As long as there are ships, there will, unfortunately, probably be shipwrecks. We like to encourage thinking of the big picture on this blog, which means not just considering the boat insurance that covers major vessels, but the craft that are dispatched to help aid in reconstruction, recovery, or other important efforts that might not be considered as much.

A recent piece in the Atlantic documented the history of a family known as the Gibsons, who, over the course of several generations, made it their mission to document shipwrecks by taking photographs, from the 1860s to as late as last year. The images of the doomed ships that span different eras can not only give viewers a window to these different times but may help put a focus on this taxing and extraordinary profession, which is still important today.

The vintage photographs offered by the family to potential buyers during an upcoming auction cover a specific range of 120 years, and will include some of the original glass plate negatives. Called the "Gibsons of Sicily," the family legacy and archive is managed by descendant Sandra, who operates out of Sicily and will be involved with the auction, which is expected to fetch between £100,000 and £150,000, according to the official Sotheby's website.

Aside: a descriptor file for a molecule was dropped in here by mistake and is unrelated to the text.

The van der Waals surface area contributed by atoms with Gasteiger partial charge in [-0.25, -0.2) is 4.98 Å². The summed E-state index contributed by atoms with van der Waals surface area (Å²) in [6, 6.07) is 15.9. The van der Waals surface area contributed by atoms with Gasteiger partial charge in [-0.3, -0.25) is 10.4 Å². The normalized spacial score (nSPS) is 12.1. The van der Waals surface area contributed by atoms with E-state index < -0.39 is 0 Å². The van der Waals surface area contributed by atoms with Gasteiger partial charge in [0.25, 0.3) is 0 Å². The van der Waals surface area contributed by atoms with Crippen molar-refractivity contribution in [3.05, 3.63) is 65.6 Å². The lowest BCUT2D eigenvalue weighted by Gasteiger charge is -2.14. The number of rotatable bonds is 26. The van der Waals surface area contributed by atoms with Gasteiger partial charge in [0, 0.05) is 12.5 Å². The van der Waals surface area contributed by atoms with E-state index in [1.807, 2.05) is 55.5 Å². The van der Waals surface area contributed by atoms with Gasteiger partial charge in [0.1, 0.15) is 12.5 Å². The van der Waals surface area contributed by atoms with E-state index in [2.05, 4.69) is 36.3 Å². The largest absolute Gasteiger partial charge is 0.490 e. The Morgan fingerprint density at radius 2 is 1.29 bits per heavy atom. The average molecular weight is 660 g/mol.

Companies might consider the importance of those other important workers who may not be direct employees but still influence the public's perception of what a shipping company does in the wake of disaster. Even during normal hours, marine insurance represents a key tool in keeping every craft and piece of equipment covered.

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